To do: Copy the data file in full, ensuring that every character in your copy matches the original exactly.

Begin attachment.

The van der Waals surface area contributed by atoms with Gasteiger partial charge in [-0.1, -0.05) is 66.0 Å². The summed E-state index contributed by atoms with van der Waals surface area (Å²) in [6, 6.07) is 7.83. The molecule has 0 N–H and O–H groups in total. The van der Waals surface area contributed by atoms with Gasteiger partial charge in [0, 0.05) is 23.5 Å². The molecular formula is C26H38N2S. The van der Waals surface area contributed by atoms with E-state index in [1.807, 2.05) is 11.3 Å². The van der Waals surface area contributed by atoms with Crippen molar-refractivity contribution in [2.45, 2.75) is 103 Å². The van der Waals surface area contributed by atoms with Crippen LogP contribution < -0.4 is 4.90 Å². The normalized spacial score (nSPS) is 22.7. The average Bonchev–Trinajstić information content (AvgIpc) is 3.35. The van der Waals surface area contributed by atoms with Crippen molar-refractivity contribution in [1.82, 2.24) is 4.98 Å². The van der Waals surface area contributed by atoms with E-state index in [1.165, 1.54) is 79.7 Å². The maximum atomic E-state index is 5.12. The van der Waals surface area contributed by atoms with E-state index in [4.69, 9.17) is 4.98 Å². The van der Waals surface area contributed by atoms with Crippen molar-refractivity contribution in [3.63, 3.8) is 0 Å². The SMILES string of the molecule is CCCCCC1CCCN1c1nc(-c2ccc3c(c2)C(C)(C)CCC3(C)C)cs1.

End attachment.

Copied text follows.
The van der Waals surface area contributed by atoms with Gasteiger partial charge in [-0.1, -0.05) is 66.0 Å². The summed E-state index contributed by atoms with van der Waals surface area (Å²) in [6, 6.07) is 7.83. The molecule has 0 N–H and O–H groups in total. The van der Waals surface area contributed by atoms with Gasteiger partial charge in [0, 0.05) is 23.5 Å². The molecular formula is C26H38N2S. The van der Waals surface area contributed by atoms with E-state index in [1.807, 2.05) is 11.3 Å². The van der Waals surface area contributed by atoms with Crippen molar-refractivity contribution in [2.45, 2.75) is 103 Å². The van der Waals surface area contributed by atoms with Crippen LogP contribution < -0.4 is 4.90 Å². The normalized spacial score (nSPS) is 22.7. The average Bonchev–Trinajstić information content (AvgIpc) is 3.35. The van der Waals surface area contributed by atoms with Crippen molar-refractivity contribution in [1.82, 2.24) is 4.98 Å². The van der Waals surface area contributed by atoms with E-state index in [1.165, 1.54) is 79.7 Å². The maximum atomic E-state index is 5.12. The van der Waals surface area contributed by atoms with E-state index in [4.69, 9.17) is 4.98 Å². The van der Waals surface area contributed by atoms with Crippen molar-refractivity contribution in [3.63, 3.8) is 0 Å². The SMILES string of the molecule is CCCCCC1CCCN1c1nc(-c2ccc3c(c2)C(C)(C)CCC3(C)C)cs1.